A jury may find in this case that defendants had a duty to exercise ordinary care to protect plaintiffs from the criminal acts of Scott Kramer because it was reasonably foreseeable to defendants that this attack would occur and defendants knew or should have known their acts or failure to act exposed plaintiffs to the risk. The trial court erred in granting summary judgment to defendants.
SOGNIER, Chief Judge, concurring specially.
I concur fully as to that part of the majority's opinion extending to counties the duty first recognized by a plurality of this court in Jordan v. City of Rome, 203 Ga. App. 662, 666-667 (2) (417 SE2d 730) (1992) that a municipality owes persons within its municipal boundaries a duty to exercise ordinary care to protect them against the intentional and unpredictable criminal acts of third parties when it reasonably knew or should have known that its acts or omissions exposed those persons to a foreseeable risk of harm. As with municipalities, counties assume this duty as an inherent power of government. See Ga. Const. 1983, Art. IX, Sec. II, Par. III (a) (1). I concur fully as to that part of the majority's opinion holding that summary judgment to appellees was improper because questions of fact exist whether such a duty arose as to appellees in regard to appellants.
I concur in judgment only as to that part of the majority's opinion analyzing the facts of the case sub judice in light of the "general duty/special duty" analysis in the Jordan dissent. To the extent the majority's opinion intimates that that analysis may be appropriate in other cases or is otherwise applicable in Georgia, I concur in judgment only because I agree with the plurality in Jordan that application of that analysis contravenes statutory and constitutional language in Georgia authorizing the waiver of governmental immunity to the extent of applicable liability insurance coverage. Id. at 664-666 (1).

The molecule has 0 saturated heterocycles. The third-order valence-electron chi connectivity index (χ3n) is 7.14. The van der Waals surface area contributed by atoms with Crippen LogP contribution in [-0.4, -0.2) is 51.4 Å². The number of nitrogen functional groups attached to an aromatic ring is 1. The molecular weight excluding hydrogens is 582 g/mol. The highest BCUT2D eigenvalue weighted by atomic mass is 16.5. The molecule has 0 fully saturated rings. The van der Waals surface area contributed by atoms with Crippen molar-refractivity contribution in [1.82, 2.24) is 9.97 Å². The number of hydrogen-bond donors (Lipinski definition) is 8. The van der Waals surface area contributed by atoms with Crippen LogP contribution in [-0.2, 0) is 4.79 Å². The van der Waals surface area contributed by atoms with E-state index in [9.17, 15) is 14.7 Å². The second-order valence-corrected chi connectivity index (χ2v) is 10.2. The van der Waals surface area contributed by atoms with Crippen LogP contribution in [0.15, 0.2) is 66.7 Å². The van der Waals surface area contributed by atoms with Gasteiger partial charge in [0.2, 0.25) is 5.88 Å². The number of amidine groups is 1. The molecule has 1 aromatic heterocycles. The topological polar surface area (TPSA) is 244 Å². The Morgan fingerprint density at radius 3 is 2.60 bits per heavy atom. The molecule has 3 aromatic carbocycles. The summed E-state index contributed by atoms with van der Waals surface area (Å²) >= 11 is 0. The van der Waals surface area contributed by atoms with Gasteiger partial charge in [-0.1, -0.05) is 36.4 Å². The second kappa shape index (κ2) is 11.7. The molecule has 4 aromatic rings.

I am authorized to state that Presiding Judge Carley and Judge Johnson join in this special concurrence.
ANDREWS, Judge, dissenting.
I concur in the holding that the trial court correctly granted summary judgment on the claim that the defendants negligently induced an identification of Kramer. I respectfully dissent from the majority's conclusion that the trial court erred in granting summary judgment to the defendants on the claim that Cherokee County and its sheriff negligently failed to protect Mrs. Feise from Kramer's attack.
One of the functions of government is to provide police protection for citizens within its jurisdiction. Thus, the police have a general duty to protect citizens from criminal attack by third persons, whereas a private individual generally has no affirmative duty to aid the victim of such an attack. Nevertheless, the general governmental duty to protect the public is not alone a sufficient basis to support a tort action against the government for failure to protect its citizens from harm caused by a third party's assault or other criminal activity.
When a claim is made that police negligently failed to protect a member of the public, the threshold issue is whether in the exercise of this general duty, a special relationship was created between the claimant and the police sufficient to establish a specific duty for the police to protect the claimant from the particular harm. See Jordan v. City of Rome, 203 Ga. App. 662 (417 SE2d 730) (1992)
(Andrews, J., dissenting) (cert. granted). "[I]n the context of a tort claim that the [county's] police negligently failed to furnish police protection to [Mrs. Feise], the application of a duty limited in scope by the type of relationship between the claimant and the [county] police is a traditional tort law concept applicable to both government and private entities." Id. at 671-672. In general, A has no duty to prevent B from harming C, unless A has a special relationship with B which imposes a duty on A to control B, or a special relationship exists between A and C which gives C a right to protection. Associated Health Systems v. Jones, 185 Ga. App. 798
, 801 (366 SE2d 147
) (1988); Restatement, Law of Torts 2d, 315.
Limiting the scope of the government's duty under these circumstances is not a resurrected form of sovereign immunity, otherwise waived to the extent of insurance coverage, but involves a question of law on the threshold tort issue of duty. See generally Bradley Center v. Wessner, 250 Ga. 199
, 200 (296 SE2d 693